Mad as Hell

The economy's ups and downs have created profound dislocations, but yelling won't fix anything

"Do you remember that wonderful scene in Paddy Chayefsky's movie Network in which Peter Finch, as the news commentator, goes crazy. He urges everyone to go to the window and stick their head out and say, 'I'm mad as hell, and I won't take it anymore!'"

So recalled then-Congressman Al Swift in a speech he delivered back in 1982. He then observed, "great theater," but followed with, "It is probably the worst political advice given by anyone in this century."

And it's even worse advice today in this age of single-issue politics and negative campaigning. Swift went on to say, "It is a fundamentally passive response. It is a civic temper tantrum. It is the equivalent of a 2-year old who just lies down... and kicks his feet, trying to get his way." And, continued Swift, "what is really wrong with it is that is doesn't give any direction. It tells you only what people don't want, and it's even somewhat vague about that. It doesn't give political leaders a view of what people want, or where they want to go."

If ever there was a presidential election which calls us back to the wisdom and warning that Swift sent our way 34 years ago, it has to be this one. More and more Republicans are distancing themselves from Donald Trump with some variation on "He isn't my candidate." Oh, but he is your party's candidate; as Paul Ryan, with misgivings, put it, "He won the nomination fair and square." In other words, you are all to blame, Republican primary voters.

(Speaking of disconnects, Cathy McMorris Rodgers, a "leader" in the consensus most inept and contentious Congress since just prior to the Civil War, has endorsed Mr. Trump. In turn, she was endorsed by Spokane's only daily newspaper — just after they ran a long column lambasting her party's record in Congress, under her leadership. Go figure!)

Recently published books and articles are now addressing the sources of all this anger. Some surprises: First, NAFTA likely isn't the primary culprit. Studies are showing that we are losing more jobs to technology improvements here at home than to relocation. Related to this, technology is also contributing to the rising inequality even among the gainfully employed. Seattle is a case in point: Amazon is hiring computer science (and related training) graduates at upward of $100,000 a year. Now consider what that's doing to the housing market. You get a letter in the mail informing you that next month your rent will triple. I have a friend who tells me that his sister, who has for years rented a small two-bedroom apartment in San Francisco, is now paying $7,500 a month. Seattle isn't far behind.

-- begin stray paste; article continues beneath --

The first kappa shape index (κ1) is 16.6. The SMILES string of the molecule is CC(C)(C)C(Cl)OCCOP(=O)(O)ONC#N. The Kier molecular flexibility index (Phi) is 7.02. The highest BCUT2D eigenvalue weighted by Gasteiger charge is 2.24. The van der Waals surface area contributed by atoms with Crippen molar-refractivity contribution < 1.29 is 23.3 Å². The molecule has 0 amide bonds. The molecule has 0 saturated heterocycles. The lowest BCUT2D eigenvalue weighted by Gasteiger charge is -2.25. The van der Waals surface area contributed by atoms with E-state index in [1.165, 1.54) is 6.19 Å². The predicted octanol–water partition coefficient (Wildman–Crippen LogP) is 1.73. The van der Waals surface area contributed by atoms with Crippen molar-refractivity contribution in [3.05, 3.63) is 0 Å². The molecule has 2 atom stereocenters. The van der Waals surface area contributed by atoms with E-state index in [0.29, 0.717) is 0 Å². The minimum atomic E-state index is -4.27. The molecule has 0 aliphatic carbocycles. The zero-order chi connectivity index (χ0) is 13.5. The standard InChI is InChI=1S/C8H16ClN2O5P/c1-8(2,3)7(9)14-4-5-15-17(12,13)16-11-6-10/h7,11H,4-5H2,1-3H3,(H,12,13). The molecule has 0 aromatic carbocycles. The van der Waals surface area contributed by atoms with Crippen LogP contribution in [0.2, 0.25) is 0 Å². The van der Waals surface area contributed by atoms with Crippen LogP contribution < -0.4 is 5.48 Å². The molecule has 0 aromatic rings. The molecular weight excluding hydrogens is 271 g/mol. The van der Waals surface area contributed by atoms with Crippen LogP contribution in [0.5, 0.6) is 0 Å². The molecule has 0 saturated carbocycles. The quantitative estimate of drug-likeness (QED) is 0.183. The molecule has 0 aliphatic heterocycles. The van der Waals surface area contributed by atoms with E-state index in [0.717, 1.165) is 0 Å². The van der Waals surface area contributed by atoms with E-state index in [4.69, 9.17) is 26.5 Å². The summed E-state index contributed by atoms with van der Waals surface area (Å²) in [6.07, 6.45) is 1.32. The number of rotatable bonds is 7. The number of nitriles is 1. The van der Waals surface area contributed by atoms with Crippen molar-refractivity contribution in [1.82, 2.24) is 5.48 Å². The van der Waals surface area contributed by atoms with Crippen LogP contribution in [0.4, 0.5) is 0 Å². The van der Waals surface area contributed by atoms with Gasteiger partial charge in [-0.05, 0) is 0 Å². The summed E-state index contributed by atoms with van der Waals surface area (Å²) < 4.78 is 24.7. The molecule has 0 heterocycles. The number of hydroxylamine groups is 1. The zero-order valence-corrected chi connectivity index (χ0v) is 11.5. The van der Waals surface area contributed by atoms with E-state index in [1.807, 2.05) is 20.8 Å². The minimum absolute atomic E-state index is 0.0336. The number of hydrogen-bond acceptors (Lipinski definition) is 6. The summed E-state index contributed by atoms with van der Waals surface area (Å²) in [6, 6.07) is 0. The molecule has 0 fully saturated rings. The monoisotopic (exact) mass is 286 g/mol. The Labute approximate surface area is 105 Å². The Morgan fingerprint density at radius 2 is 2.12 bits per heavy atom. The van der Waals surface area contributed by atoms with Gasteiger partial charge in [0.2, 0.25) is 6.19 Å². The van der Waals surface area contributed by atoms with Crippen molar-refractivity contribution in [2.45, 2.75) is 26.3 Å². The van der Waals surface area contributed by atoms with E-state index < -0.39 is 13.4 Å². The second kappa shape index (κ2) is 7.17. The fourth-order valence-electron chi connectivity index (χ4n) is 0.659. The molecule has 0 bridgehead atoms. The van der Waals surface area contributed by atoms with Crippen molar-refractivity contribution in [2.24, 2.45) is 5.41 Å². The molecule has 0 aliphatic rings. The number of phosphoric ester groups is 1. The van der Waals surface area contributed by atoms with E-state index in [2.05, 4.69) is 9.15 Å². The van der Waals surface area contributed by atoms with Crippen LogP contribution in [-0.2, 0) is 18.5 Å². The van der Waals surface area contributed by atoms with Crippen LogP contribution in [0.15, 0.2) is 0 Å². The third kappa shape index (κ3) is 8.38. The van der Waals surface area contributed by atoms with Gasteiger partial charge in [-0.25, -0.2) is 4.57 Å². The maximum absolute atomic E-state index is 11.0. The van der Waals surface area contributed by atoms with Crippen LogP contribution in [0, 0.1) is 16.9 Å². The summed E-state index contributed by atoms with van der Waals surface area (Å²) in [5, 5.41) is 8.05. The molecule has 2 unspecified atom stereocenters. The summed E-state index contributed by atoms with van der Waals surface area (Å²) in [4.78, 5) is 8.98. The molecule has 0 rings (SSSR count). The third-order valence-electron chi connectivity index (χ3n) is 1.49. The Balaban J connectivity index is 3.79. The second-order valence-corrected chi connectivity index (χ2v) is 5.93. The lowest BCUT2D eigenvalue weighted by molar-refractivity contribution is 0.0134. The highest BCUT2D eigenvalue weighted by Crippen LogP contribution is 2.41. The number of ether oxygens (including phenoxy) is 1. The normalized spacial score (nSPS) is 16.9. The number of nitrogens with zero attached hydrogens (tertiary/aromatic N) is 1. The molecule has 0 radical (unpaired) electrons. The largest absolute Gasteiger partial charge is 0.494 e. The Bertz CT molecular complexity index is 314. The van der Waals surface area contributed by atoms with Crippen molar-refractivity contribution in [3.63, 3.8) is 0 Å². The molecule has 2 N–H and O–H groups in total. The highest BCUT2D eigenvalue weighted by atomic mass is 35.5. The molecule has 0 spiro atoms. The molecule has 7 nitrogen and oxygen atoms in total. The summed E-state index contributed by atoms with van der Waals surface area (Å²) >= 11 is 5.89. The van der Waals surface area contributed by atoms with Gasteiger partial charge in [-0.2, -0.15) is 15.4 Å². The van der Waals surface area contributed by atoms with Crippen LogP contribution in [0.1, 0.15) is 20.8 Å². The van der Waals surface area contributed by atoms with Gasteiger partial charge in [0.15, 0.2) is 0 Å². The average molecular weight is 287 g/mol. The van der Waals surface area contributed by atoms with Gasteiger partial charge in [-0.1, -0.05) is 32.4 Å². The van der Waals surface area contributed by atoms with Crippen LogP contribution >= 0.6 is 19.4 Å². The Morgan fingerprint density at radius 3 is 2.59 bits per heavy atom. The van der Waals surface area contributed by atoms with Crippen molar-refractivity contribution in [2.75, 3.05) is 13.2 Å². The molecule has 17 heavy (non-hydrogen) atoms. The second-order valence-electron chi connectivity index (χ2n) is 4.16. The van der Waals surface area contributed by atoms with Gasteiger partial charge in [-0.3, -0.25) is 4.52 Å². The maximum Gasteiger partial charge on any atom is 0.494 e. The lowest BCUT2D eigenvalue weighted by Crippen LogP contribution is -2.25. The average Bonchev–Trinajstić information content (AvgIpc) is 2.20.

And there are other consequences. Take for example the Amazon complex at South Lake Union. They call it a campus, but it's really a disguised industrial park. With growth comes costs — cultural, social, civic and yes, economic. What was diverse, small-scale, spontaneous, even funky is becoming corporate and institutional — a high-tech version of monoculture.

As for social impact, some workers, even highly paid ones, are now commuting vast distances — some from as far away as Ellensburg. Silicon Valley has been importing employees from as far away as Stockton for a number of years now. Seattle isn't far behind.

There's no way that these wages aren't driving away what has made Seattle an interesting city — music, restaurants, bars, clothing stores, bookstores, schools, universities and a wide range of medical sector employees, among others. These folks can no longer afford to live in Seattle.

As for Trump's nasty threats against Mexican workers, the data show three changes of importance: First, from when immigration peaked in 2010, at the very time that job recovery began to take hold, the number of immigrants has dropped. With more opportunity to make a living staying at home, they are doing just that. Second, this reversal of immigration, notes the Pew Hispanic Center Report, might be attributable in part to tougher border enforcement and deportations. Third, and most significant, the birth rate in Mexico has dropped to an average of two children per woman. All this should be viewed in the context of a Mexican per capita GDP increase of 45 percent since 2000, with comparable increases in family income.

Technological advancement has always, throughout time, led to dislocation — to dying industries and even social unrest. What the country, the business community and the government must figure out how to do is to address the rising income inequality, along with the social and cultural problems it spawns. Yes, those are the very same problems that are not solved but only made worse by candidates shouting, "I'm mad as hell, and I won't take it anymore!" ♦

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About The Author

Robert Herold

Robert Herold is a retired professor of public administration and political science at both Eastern Washington University and Gonzaga University. Robert Herold's collection of Inlander columns dating back to 1995, Robert's Rules, is available at Auntie's.